Lalli, a self-styled detective in her sixties with perfect shooting skills, made her first appearance in surgeon-author Swaminathan’s short story Cryptic Death in 1997. Since then, she’s appeared in The Page 3 Murders, The Gardener’s Song, The Monochrome Madonna and I Never Knew it was You. Lalli is stylish, observant and a collector of curiosities — and quite a few murderers it seems!


Moving away from its aviary, the black and white bird has got itself some colourful body art! No, Bookworm hasn’t lost the plot, what she means is after launching imprints like Puffin and Partridge, Penguin has now come out with an imprint called Inked. Targeted at 13 to 20-year-olds, Inked will publish Young Adult fiction and non-fiction titles from India and abroad. The inaugural list ranges from high-school romances and soul-eaters to science fiction and Unmukt Chand’s charmed U-19 success story.

Apart from its books, Inked is also searching for “talented, quirky, opinionated and imaginative young adults” to provide content for its funky website ( Books, music, the arts and games, the website hopes to be one cool hangout, with interesting sections like Iread, Inkspiration,

Coat of Ink, Inkterviews, Ink--meter, Jinx, Musink and the Inked Shelf.

To become an Inkster, log on to or send an email to with a sample of your creativity in words, video, art, photos or anything you can think of. Go, get Inked!


The Emperor of All Maladies, Siddhartha Mukherjee’s “biography of cancer”, may have won the Pulitzer Prize but a book based on this dreaded disease is rarely seen on a bestseller list. So, when The Fault in our Stars [Penguin, Rs 399] by John Green shot to the No. 1 position on the New York Times bestseller list, it was time to sit up and take note.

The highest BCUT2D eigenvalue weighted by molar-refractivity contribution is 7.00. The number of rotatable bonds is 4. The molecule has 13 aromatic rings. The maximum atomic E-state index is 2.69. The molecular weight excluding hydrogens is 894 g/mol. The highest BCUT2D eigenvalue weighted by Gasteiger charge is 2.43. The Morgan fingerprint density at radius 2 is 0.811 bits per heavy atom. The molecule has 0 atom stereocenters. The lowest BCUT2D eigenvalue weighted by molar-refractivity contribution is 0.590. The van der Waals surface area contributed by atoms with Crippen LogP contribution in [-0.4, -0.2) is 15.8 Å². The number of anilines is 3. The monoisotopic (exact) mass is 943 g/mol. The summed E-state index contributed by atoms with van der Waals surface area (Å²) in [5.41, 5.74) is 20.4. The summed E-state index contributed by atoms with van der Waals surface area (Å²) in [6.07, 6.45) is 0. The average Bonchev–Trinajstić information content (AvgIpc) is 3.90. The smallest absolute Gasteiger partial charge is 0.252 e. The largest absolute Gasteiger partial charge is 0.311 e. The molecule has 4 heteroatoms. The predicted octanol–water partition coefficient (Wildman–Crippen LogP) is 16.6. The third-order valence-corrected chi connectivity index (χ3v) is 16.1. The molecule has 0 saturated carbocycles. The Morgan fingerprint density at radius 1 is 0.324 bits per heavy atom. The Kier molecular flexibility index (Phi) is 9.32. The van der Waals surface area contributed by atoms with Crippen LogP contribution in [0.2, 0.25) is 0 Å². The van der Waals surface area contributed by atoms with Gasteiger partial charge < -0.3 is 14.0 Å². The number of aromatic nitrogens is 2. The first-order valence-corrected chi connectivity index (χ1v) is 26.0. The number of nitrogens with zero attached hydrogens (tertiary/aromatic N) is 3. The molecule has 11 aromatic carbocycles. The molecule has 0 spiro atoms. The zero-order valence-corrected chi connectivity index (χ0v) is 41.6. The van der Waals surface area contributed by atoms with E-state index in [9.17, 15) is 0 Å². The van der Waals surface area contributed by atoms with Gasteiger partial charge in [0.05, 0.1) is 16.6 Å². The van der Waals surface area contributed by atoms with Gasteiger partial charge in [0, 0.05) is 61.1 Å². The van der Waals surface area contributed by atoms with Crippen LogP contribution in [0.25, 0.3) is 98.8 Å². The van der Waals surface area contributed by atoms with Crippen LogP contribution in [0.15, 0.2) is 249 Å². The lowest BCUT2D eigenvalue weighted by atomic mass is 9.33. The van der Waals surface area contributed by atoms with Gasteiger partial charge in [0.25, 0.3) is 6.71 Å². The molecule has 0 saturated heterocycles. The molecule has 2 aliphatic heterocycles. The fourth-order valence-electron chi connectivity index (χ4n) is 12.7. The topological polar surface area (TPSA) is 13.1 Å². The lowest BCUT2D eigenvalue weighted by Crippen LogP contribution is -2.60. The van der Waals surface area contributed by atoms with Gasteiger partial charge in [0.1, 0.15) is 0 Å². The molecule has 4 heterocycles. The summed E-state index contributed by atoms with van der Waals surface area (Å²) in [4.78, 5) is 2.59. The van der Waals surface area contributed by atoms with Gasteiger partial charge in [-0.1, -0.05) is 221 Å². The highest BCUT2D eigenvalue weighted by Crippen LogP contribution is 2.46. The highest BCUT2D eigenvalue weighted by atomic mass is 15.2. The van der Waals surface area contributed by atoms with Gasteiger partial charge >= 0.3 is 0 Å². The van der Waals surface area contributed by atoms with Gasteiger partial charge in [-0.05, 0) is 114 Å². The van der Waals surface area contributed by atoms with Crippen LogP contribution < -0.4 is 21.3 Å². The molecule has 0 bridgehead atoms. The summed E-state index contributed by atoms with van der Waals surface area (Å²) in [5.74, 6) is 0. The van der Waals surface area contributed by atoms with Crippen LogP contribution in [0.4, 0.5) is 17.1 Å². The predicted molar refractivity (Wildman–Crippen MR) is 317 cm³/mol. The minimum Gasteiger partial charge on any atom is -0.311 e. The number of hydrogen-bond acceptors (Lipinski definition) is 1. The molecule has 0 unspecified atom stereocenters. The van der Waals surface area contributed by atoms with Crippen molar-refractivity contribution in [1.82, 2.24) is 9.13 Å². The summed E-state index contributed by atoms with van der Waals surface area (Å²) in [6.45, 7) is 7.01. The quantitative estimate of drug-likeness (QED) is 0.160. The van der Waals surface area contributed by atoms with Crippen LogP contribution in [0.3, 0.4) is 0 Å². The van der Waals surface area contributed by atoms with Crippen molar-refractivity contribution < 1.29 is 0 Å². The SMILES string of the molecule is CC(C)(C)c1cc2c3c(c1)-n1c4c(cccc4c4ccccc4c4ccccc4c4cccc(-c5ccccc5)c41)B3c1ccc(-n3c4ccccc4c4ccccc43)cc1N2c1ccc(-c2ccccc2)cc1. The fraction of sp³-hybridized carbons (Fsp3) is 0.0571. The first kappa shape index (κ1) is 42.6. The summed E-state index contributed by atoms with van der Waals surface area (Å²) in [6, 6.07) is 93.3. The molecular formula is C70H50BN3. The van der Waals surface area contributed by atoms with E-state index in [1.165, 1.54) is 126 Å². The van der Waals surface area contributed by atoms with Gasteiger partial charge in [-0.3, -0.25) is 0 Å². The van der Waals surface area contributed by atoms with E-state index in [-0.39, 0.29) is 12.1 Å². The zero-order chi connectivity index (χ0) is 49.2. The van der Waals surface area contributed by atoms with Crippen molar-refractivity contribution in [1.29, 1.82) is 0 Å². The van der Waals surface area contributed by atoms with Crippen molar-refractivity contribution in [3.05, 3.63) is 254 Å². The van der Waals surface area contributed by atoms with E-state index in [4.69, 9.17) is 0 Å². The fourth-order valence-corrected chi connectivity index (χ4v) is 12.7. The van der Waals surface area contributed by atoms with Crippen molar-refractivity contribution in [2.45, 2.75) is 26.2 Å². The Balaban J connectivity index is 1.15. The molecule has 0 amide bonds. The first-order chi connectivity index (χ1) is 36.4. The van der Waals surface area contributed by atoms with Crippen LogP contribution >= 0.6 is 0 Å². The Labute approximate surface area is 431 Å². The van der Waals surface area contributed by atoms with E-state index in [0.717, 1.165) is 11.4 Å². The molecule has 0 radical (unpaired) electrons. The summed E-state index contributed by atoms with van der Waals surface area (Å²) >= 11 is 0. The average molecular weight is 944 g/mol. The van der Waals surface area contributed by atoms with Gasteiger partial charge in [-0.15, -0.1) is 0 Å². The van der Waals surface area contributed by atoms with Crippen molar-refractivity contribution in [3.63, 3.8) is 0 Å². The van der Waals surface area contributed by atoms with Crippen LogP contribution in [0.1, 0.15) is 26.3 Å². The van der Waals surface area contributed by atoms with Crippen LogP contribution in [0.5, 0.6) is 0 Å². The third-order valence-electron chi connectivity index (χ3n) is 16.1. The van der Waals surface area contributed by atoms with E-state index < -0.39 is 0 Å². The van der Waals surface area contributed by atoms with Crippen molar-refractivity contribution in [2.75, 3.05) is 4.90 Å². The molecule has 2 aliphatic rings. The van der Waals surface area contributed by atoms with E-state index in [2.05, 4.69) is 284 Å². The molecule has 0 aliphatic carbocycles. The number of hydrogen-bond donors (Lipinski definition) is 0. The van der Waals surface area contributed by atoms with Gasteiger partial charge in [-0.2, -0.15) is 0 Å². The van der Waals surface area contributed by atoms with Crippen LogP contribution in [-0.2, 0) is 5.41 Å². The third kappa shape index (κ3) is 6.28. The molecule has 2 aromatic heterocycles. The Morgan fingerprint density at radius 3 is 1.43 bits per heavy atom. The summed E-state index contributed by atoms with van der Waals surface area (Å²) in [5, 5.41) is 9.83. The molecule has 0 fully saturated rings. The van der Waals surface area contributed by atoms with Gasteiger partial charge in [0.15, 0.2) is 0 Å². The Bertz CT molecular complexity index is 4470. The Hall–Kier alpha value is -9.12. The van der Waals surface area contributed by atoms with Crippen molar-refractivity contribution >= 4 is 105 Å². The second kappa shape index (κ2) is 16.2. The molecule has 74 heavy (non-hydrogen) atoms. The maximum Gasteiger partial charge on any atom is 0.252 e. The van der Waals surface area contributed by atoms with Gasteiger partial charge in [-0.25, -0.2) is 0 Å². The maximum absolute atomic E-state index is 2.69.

The Fault in our Stars is the story of Hazel Lancaster and Augustus ‘Gus’ Waters, two American teenagers who meet at a cancer support group and fall in love. What brings them close is An Imperial Affliction by Peter Van Houten, a fictional title by a fictional author.

Hazel convinces Gus to read Houten’s book. Gus then saves his wish from The Genies (similar to Make a Wish Foundation) to fly himself and Hazel to meet author Peten Van Houten, who lives in Amsterdam. What happens next? Read and find out.

Though aimed at teenagers, the book is being picked up by adults too. Are you wondering about the title? Green said in a blog post that the title was inspired by a famous line in Shakespeare’s Julius Caesar where Cassius says: “The fault, dear Brutus, is not in our stars, but in ourselves, that we are underlings.”

The film rights have already been acquired by Fox 2000 and will be produced by the guys who are behind the Twilight franchise. Last heard, the pretty Shailene Woodley [seen with George Clooney in The Descendants] has been offered the role of Hazel.